Erica O, Grant Barrett, Martha Barnett discussed on A Way with Words: language, linguistics, and callers from all over


On or later. And so that's how we got that spelling. Which is fine. So by the 17th century, that spelling had changed. And so that's the short version of the story. But the strange thing about this is the French didn't spell aisle with an S either originally, but they spelled it IL or Y Ali. So how did that get there? There was another whole batch different batch of scholars who tried to improve French by making it more like Latin. And they noted that il E meaning island was derived from the Latin insula, which met island, and so they changed to be spelled ISL E and that's what was borrowed into English and give us our word island today. But that didn't last and later the S because it was no longer unpronounced in French, they got rid of it. And now they went back to spelling aisle as and they put a little circumflex, which is like a little upside down hat over the eye to indicate that the S was once there. So we don't pronounce the S in island because the French don't pronounce the S and aisle, and that is the word that we borrowed from the French. That's interesting. We have a lot of these kind of historical remnants in our language. When you see something curious, like a letter not being pronounced, it is a really strong clue alley that there's a story there. And in this case, it tells us that the island came to us from French. And so we have this little note that says there's a word history here. I am has a little bit of French history that S is not pronounced in the French. Therefore, we don't pronounce it in this word island. So I'm going to recommend a book. It's by Erica o'quinn okay R ENT. It's called highly irregular why tough through and dough don't rhyme and other oddities of the English language. It's a very accessible book, their cute cartoons in it. And it tells you a lot of these stories like why there's an H in the word ghost, for example. So you might look for that book. Yeah, actually sounds really interesting. Well, ally, good luck in school. Thank you for your call. We really appreciate it. And keep your enthusiasm going. It'll get you far. And thank you for allowing me to be on the show. Oh, our pleasure. As always, have you? Yeah. Take care now. Bye bye. So pick up that phone and call us 877-929-9673. We'd love to talk with you about your language question or send it to us in email. Words at wayward radio dot ORG. Away with words is about language seen through family, history, and culture. Stay tuned for more. You're listening to away with words the show about language and how we use it. I'm grant Barrett. And I'm Martha Barnett. In the early 1830s, Margaret Scott gatty took note of a sundial that was on the porch of the church that her husband pastured in Yorkshire, England, and inscribed on that sundial were the rhyming Latin words fugit hora aura. And that translates as the hour flies. Pray. In a cottage nearby, also had a sundial, but it bore a Latin inscription that translates as there are no steps backward. And another neighbor had a sundown with the Latin words that translate as I wait for no one. And Margaret Scott Getty was so intrigued by these inscriptions that she started collecting them. And then as often happens when you start collecting things, her friends started collecting them for her. And she went on to become a popular writer of children's books, and she kept collecting those inscriptions in an 1872, she published a beautiful comprehensive book on the topic. It's called the book of sundials, and it was later revised with her daughter's help, and it's just gorgeous. It's full of fascinating information about sundials, and it includes 1682 examples of sundial mottoes. And one of the things I love about these mottos, they've been described as more touching than tombstones. There's something kind of meditative about them, a little bit melancholy, and a good reminder to be mindful of making the most of the hours that we have on earth. And I first became aware of them when I listened to the S town podcast where journalist Brian Reed interviews a clockmaker in Woodstock, Alabama, who points out that when you see a sundial, you should always go look at it because there will always be some kind of inscription on it. And so I was thrilled to pieces when I came across this book. Yeah, the book is amazing by the fourth edition. I think which was published in 1900. It is a phenomenal work. It's beautiful to look at amazing to read. Many of them are religious because they sundials tend to appear in churchyards. And as you said, many of them talk about using your time wisely. But some of them don't one of my favorite ones is in German, but it translates into somewhat archaic English as he hath made his choice a right, who count it but the hours of light basically saying you can use your time well, but you should also make Mary, which I think is important advice to all of us. And there are the well, the kind of mystical ones, like one written in Latin in a churchyard, southeastern France right on the border with Italy. It translates as the light makes shadow, but the truth makes mysteries which makes you just want to turn right around and leave that churchyard. Pursued by who knows what? I don't know what's happening there, but I just want to know what time it was. I forgot my watch. It's just interesting all these brief ruminations on time and how we spend our time and what will become of us when our time is done. There are several beautiful copies of this book online. We'll link to them from our website and you can explore them and find your favorite sundial mottos. Or you can share little epigraphs or epigrams or little phrases or things that you found in your reading that you think are wonderful and that we should know about and that we can share with everyone else. Let us know in email words at wayward radio dot org or tell us on the telephone 877-929-9673 is toll free in the United States and Canada. Hello, you have a way with words. Hello, this is Kayla Meyer calling from Omaha Nebraska. Hi Caleb, welcome. Thank you. Well, I'm calling in because recently our elderly dog has been having lots of accidents in the house. He gets scared by weather changes and thunderstorms, all of the above. And my husband keeps saying that our dog is pissing everywhere in the house. And I told him, can you please not use the word piss to describe his accident? There's a whole bunch of different words. I think you could use. But then when I was telling him this, I realized I said, I'm so pissed that you keep using the word piss. Yeah. First of all, I'm sorry about your dog. That's really tough. But what word would you prefer he used? I said, I prefer if he said our dog peed in the house, or just had an accident. And I don't know why, but I just find the word piss to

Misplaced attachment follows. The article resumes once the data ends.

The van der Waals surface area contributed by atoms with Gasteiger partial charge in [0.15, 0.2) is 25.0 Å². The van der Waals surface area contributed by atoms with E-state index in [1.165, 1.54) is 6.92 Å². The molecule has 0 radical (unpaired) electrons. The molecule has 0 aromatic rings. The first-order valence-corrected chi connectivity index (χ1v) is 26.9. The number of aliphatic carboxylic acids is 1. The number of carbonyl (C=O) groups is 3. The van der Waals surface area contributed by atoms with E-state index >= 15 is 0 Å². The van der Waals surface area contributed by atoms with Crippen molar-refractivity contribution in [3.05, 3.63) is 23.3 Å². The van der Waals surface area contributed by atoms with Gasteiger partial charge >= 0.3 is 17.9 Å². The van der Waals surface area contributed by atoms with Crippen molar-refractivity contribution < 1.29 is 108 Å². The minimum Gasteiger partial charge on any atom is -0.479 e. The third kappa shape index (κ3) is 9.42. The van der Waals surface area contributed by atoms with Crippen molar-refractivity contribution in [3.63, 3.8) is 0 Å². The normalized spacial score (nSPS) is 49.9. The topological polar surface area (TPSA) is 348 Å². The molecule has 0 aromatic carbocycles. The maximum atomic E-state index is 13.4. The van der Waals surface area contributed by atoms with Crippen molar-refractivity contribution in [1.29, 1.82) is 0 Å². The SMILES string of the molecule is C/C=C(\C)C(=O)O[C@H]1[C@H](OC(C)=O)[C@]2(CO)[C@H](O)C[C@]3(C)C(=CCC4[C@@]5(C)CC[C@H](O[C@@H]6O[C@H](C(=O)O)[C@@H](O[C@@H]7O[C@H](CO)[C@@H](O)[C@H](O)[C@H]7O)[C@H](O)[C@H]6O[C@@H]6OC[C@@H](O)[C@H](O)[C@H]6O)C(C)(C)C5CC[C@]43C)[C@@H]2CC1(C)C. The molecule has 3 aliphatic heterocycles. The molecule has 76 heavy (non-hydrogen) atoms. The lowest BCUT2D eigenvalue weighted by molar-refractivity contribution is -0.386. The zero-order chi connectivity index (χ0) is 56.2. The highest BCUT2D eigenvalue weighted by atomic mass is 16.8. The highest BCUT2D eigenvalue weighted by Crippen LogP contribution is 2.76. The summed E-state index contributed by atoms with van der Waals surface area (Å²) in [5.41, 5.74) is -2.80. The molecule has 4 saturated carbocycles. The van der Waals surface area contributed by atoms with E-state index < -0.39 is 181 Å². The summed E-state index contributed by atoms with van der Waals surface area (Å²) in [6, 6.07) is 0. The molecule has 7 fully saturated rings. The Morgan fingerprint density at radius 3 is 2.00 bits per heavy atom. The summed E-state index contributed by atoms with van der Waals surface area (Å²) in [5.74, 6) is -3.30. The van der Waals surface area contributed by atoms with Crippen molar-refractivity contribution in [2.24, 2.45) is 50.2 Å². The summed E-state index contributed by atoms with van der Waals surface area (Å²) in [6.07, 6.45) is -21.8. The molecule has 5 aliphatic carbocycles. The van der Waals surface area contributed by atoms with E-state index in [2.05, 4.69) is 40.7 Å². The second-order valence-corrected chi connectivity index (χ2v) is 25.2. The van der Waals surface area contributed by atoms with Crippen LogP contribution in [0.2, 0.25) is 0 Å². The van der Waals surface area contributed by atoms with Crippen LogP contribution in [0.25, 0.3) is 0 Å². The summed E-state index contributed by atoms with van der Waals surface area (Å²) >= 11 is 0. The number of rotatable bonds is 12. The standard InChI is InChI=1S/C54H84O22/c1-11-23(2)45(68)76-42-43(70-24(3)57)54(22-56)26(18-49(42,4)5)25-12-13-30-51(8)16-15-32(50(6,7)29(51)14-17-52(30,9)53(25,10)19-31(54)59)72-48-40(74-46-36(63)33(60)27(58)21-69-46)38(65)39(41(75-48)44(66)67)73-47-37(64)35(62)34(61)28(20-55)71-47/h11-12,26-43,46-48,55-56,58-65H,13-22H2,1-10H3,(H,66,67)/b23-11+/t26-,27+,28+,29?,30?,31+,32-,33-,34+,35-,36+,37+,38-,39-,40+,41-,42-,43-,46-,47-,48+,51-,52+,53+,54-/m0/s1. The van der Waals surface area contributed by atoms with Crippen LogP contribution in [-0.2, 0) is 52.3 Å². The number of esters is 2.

Coming up next